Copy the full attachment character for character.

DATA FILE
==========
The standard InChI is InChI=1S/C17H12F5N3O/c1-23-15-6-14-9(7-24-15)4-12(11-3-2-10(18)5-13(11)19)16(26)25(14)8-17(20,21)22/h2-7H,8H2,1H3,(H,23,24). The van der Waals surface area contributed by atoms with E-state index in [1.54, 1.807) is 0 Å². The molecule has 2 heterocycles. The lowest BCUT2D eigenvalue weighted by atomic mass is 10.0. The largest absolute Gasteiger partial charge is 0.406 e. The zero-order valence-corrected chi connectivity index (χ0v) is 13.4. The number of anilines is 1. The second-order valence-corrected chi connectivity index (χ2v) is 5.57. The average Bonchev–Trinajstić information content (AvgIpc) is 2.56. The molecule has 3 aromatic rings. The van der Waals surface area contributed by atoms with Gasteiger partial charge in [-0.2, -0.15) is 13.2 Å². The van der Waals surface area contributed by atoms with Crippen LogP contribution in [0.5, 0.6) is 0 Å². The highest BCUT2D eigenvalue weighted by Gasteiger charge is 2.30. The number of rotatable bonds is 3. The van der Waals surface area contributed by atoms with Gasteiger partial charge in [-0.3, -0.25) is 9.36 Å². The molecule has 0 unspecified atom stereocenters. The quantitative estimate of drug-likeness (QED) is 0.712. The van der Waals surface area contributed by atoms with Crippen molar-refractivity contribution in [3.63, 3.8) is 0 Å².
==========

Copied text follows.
The standard InChI is InChI=1S/C17H12F5N3O/c1-23-15-6-14-9(7-24-15)4-12(11-3-2-10(18)5-13(11)19)16(26)25(14)8-17(20,21)22/h2-7H,8H2,1H3,(H,23,24). The van der Waals surface area contributed by atoms with E-state index in [1.54, 1.807) is 0 Å². The molecule has 2 heterocycles. The lowest BCUT2D eigenvalue weighted by atomic mass is 10.0. The largest absolute Gasteiger partial charge is 0.406 e. The zero-order valence-corrected chi connectivity index (χ0v) is 13.4. The number of anilines is 1. The second-order valence-corrected chi connectivity index (χ2v) is 5.57. The average Bonchev–Trinajstić information content (AvgIpc) is 2.56. The molecule has 3 aromatic rings. The van der Waals surface area contributed by atoms with Gasteiger partial charge in [-0.2, -0.15) is 13.2 Å². The van der Waals surface area contributed by atoms with Crippen LogP contribution in [0.5, 0.6) is 0 Å². The highest BCUT2D eigenvalue weighted by Gasteiger charge is 2.30. The number of rotatable bonds is 3. The van der Waals surface area contributed by atoms with Gasteiger partial charge in [-0.3, -0.25) is 9.36 Å². The molecule has 0 unspecified atom stereocenters. The quantitative estimate of drug-likeness (QED) is 0.712. The van der Waals surface area contributed by atoms with Crippen molar-refractivity contribution in [3.63, 3.8) is 0 Å².